The problem with such model was the fact that the product team's engineers never stopped working on the application, even after certain features were frozen. They would release the features with critical bugs fixed to editorial and production, but later go back and fix some minor bugs. Unfortunately, most of such "non-critical" fixes were affecting documentation, and a lot of chapters had to be handed off to vendors 3, 4, sometimes 5 times. The funny thing about such multiple handoffs is that vendors have to review everything but ICE matches every time they implement the changes, and reviews are not free. Thus we ended up paying for vendors' reviewing basically the same content many times over. Not to mention the extra time spent on implementing all these changes times the number of languages! Quite frankly, I am still very much in doubt about the business sense behind this model... It seems to work a little better with smaller, 4-5-language projects, but these extra costs are still inevitable, albeit less noticeable.
If I were to summarize my experiences and offer a few tips to a localization project manager, I would say the following:
1. Maintain good personal and professional relationships based on trust and respect with your vendors. It's amazing how much can be sometimes achieved with a nice friendly chat over the phone!
2. Always make sure that the vendor's original quote contains all possible charges, and vendors do not add any unauthorized tasks to it later in the project.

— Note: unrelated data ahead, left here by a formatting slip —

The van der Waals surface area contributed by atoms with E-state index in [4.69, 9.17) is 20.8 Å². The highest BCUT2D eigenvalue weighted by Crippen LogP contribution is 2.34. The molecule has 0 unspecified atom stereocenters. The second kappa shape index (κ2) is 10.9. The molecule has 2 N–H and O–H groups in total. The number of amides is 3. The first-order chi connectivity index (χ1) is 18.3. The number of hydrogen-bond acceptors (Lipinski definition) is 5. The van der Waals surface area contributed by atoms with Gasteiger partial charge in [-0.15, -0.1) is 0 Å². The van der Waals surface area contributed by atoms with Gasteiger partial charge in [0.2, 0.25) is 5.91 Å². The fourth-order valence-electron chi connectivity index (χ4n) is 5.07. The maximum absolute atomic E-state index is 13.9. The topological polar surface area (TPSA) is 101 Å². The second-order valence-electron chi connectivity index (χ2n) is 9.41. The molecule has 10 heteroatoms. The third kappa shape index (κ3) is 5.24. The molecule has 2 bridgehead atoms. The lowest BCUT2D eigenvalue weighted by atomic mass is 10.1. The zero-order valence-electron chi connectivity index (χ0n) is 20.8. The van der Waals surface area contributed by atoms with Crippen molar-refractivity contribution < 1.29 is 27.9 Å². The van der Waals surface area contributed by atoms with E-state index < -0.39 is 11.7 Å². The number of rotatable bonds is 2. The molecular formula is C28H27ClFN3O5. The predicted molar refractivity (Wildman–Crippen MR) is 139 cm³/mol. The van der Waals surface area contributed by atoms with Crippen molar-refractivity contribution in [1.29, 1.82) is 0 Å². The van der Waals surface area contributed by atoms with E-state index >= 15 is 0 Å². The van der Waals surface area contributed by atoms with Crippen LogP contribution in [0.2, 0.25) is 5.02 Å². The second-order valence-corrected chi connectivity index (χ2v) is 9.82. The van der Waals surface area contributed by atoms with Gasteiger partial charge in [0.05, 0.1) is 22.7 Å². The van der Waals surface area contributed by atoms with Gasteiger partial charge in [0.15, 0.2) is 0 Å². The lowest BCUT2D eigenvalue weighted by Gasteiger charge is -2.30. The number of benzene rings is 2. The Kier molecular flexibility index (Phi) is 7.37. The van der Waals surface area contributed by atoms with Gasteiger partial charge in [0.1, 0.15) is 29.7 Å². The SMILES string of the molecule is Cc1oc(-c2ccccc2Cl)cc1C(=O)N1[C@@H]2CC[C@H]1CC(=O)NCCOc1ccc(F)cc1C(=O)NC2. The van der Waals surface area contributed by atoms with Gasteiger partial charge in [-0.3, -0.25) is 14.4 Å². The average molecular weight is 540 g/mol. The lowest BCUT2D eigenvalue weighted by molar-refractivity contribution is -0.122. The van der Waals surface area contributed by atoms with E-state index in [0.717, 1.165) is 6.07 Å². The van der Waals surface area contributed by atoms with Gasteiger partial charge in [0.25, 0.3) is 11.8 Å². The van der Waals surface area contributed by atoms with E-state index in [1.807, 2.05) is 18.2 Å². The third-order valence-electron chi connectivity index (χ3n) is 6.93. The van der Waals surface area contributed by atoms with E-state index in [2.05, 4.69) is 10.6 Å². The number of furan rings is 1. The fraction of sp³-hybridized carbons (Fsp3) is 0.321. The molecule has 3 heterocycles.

3. If you have multiple vendors, review their quotes side-by-side to verify that they only differ in rates, and question any deviation from their original quotes. Vendor project managers do make mistakes and usually appreciate it when you correct them.
4. Make sure that translation memories you provide to the vendors are the most current ones; the more they can leverage the more you save in translation costs.
5. If you are using the sim-ship model (seems like everybody is switching to it these days!), negotiate with the product team freeze dates for the features, and educate them about the problems and extra costs caused by any modifications to the "frozen" features. If it saves you one extra handoff and one extra review cycle, you are already saving your company some serious money.
6. Sometimes editorial and production folks find mistakes in documentation. In a rush to complete the files and push them out to localization they sometimes miss things. Do not try to re-deploy the affected files right away, but rather include them in the next scheduled handoff. There is always a chance that more problems will be discovered and fixed in this content in the meantime.
7. As an afterthought, I would like to throw in a suggestion to instruct the vendors to not review 100% matches more than once. They are quite extensive, and the costs of multiple reviews of such content can really add up. Granted, there is a certain risk involved in such a decision, but in my mind it's easily outweighed by the resulting cost savings.